Now, to move on to advertising and how a good part of it is not what it sounds or looks like and why that is important for businesses and consumers.

The Advertising Standards Council of India (ASCI) last week published its Annual Complaints Report, looking at advertisements that were considered objectionable in the fiscal year 2023–24.

ASCI says they looked at 10,093 complaints and investigated 8299 advertisements.

Interestingly, almost 50% of the advertisements picked up by ASCI were not contested by the advertisers.

A total of 98% of cases eventually required modification as they violated the ASCII Code.

The majority of violations were on account of misleading claims at 81%, followed by ads that promoted harmful situations or products at 34% (the same ad can be processed for multiple objections).

Not surprisingly, digital ads accounted for 85% of ads processed, and had a lower compliance rate of 75%, compared to 97% for print and TV.

ASCI says this raises serious questions about the online safety of consumers, as was highlighted last year as well. 94% of the ads that were processed were picked up suo moto by ASCI.

We have in the past spoken of healthcare being the most violative sector, contributing to 19% of cases but the sector that follows closely after is illegal offshore betting at 17%.

This was a surprise and suggests a larger problem which obviously goes beyond advertising.

To get a general sense on what ASCI had been picking up in the last year and how they were geared for the workload ahead, I reached out to Manisha Kapoor, CEO of ASCI and a frequent guest on our show.

I began by asking her about the illegal betting ads and what their rise signified ?


Could Climate Change Increase Cases of Air Turbulence?

There is not enough data on the impact of climate change on air turbulence except that climatic conditions are changing, even at 37,000 feet above sea level and that will impact aircraft flying at that altitude if they encounter sudden bursts of unexpected turbulence.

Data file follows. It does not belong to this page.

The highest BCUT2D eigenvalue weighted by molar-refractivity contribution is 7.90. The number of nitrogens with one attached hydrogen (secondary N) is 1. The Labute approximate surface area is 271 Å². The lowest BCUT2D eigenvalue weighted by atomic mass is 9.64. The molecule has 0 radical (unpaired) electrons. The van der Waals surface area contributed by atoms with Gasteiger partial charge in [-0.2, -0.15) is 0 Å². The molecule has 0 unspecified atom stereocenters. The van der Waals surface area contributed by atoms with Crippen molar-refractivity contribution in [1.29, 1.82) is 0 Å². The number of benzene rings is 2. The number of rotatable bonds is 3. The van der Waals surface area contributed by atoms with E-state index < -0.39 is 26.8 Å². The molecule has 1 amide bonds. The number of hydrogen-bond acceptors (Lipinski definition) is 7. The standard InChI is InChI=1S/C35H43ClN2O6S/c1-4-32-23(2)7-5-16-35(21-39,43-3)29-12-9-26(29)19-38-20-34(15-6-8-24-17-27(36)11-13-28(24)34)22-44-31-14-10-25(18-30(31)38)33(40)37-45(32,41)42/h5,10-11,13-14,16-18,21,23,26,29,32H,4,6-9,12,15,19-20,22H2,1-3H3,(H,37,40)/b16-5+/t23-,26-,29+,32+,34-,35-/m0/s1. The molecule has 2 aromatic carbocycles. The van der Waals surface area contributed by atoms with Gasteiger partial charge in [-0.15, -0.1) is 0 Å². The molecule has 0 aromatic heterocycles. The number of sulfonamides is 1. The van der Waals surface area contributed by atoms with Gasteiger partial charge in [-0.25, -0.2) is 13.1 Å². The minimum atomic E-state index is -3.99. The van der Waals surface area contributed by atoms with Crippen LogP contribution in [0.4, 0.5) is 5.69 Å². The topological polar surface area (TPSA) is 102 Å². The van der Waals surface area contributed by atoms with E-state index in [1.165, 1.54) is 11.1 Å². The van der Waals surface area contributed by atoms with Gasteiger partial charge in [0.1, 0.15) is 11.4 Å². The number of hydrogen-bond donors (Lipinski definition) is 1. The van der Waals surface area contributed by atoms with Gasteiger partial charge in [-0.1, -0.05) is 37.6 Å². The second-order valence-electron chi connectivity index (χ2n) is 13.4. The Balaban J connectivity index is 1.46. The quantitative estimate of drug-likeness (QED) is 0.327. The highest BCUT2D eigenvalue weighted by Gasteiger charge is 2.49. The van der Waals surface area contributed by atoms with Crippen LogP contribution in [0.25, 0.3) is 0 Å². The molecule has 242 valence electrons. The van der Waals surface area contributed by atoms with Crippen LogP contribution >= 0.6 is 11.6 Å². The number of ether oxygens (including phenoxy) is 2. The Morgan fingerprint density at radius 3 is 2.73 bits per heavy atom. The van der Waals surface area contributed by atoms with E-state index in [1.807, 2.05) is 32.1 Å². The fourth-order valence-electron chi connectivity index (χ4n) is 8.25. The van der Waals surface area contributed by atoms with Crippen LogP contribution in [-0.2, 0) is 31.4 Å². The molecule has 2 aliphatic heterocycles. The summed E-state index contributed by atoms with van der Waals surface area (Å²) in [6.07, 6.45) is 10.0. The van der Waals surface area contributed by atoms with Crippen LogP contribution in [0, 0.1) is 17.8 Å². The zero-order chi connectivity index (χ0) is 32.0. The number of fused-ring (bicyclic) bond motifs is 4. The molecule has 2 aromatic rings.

Passengers on Singapore AIrlines flight SQ321 faced a nightmarish situation on May 21 or last week when their flight was hit by severe turbulence on the way from London to Singapore.

The aircraft encountered turbulence much closer to its destination and then diverted to Bangkok.

A 73-year-old British man died in the incident and reports suggest some 71 were injured, many quite severely including spinal cord injuries arising from most likely hitting the top of the aircraft.

There is much literature on why turbulence can occur but if you are a frequent flyer you might want to listen to what is coming up. Equally, you will find which routes are more likely to face them, around Japan and parts of Latin America for instance.

Because while turbulence can be sudden, the latest generation commercial airlines may be better equipped to see it coming and of course it also depends on how pilots interpret the weather radar screens in front of them.

As a passenger you can only ensure that you are wearing belts at most times.

But to come back to climate change and why perhaps it is more important to be belted up, I reached out to Captain Amit Singh, an active Airbus A320 pilot and also Founder of Delhi-based Safety Matters Foundation and began by asking him how he was looking at the Singapore AIrlines incident, now that a few days had passed and there was more information and insights at hand.